HIGH DEMAND FOR THE UK TO GO ONE STEP FURTHER THAN CMA RECOMMENDATIONS
New research by digital current account provider Ffrees1 has revealed that 85% of Brits would prefer it if banks did not offer unauthorised overdrafts.
When consumers in the UK have not agreed an authorised overdraft with their bank and spend more money than they have in their account, they may enter an unauthorised overdraft without being consulted.
Findings from the Office of Fair Trading (OFT)2 show that only three of the eight largest personal current account providers in the UK – Nationwide, NatWest and Barclays – allow consumers to opt out of an unauthorised overdraft facility without charge. Other banks and building societies either do not allow people to opt out at all, or only offer it for a fee.
Alex Letts, Chief UnBanking Officer of Ffrees, said: “The latest Competition and Markets Authority (CMA) report 3 recommends a cap on monthly overdraft fees and stronger warnings for people who are about to go into an unauthorised overdraft. Our results suggest this does not go far enough, with consumers simply wanting to see the back of unauthorised overdrafts.
“85% of people in our independent survey stated that they would prefer it if they could not become overdrawn without agreeing to it. Where banks do allow account holders to opt out of their unauthorised overdraft, the process is unhelpful and costly.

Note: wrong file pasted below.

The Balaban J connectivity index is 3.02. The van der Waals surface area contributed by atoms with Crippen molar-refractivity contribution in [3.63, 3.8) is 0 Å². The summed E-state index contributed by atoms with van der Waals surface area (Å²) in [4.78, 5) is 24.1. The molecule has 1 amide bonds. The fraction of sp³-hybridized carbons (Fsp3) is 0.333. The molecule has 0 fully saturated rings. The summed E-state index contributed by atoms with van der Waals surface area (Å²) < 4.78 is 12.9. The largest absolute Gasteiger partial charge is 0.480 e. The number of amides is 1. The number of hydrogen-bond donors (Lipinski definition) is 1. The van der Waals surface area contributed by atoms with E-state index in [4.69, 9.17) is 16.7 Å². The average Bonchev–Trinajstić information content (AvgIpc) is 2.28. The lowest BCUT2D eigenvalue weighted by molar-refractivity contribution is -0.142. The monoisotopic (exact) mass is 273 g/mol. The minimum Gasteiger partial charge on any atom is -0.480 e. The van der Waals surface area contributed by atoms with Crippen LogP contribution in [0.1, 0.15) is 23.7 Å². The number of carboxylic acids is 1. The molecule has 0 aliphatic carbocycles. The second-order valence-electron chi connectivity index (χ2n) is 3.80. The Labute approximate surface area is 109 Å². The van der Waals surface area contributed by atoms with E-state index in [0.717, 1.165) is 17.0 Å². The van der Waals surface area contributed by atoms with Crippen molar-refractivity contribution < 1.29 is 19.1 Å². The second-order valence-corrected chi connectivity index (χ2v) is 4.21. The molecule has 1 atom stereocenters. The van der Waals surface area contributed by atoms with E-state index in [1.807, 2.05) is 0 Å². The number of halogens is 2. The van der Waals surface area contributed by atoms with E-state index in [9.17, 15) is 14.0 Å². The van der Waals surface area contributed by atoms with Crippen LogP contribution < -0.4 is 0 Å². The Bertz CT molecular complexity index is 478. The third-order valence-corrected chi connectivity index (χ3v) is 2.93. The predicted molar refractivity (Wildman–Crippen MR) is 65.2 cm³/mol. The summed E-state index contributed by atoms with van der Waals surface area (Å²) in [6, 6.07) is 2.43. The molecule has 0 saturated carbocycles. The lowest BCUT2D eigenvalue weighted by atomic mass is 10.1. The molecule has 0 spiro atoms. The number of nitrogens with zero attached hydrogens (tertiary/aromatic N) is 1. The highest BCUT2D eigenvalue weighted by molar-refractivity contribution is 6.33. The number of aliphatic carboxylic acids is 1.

“With the CMA stating that their proposal alone would save overdraft users an average of £140 – and ‘heavy’ users £260 if they switched accounts to avoid the fees – we think there is even more room to protect consumers from these unfair practices.” 4
Industry regulators have supported the demand for free opt-out overdrafts in recent years, with the OFT themselves unsuccessfully challenging the application of unauthorised overdraft fees in 2009.5 Even as recently as 2014, the CMA published an update, expressing dismay at the lack of progress the banks had made in this area.6
In the United States, a Supreme Court ruling on 4th April this year stated that unauthorised overdraft fees charged by the Wells Fargo bank were unlawful.7 The judge said the bank had “deceived its customers” and that they could not rely on customers having read the bank’s written policies.
Alex added: “Our research supports that of the CMA and goes to prove that consumers do not like the risk of becoming accidentally overdrawn and facing unexpected fees.
“For accounts that are advertised as free, the banks are wilfully charging, as they know most customers will make budgeting errors from time to time. It is a terrible paradox that the less well-off are subsidising the wealthier account holders. The whole narrative needs to be more about managing to avoid debt than drawing people into it.”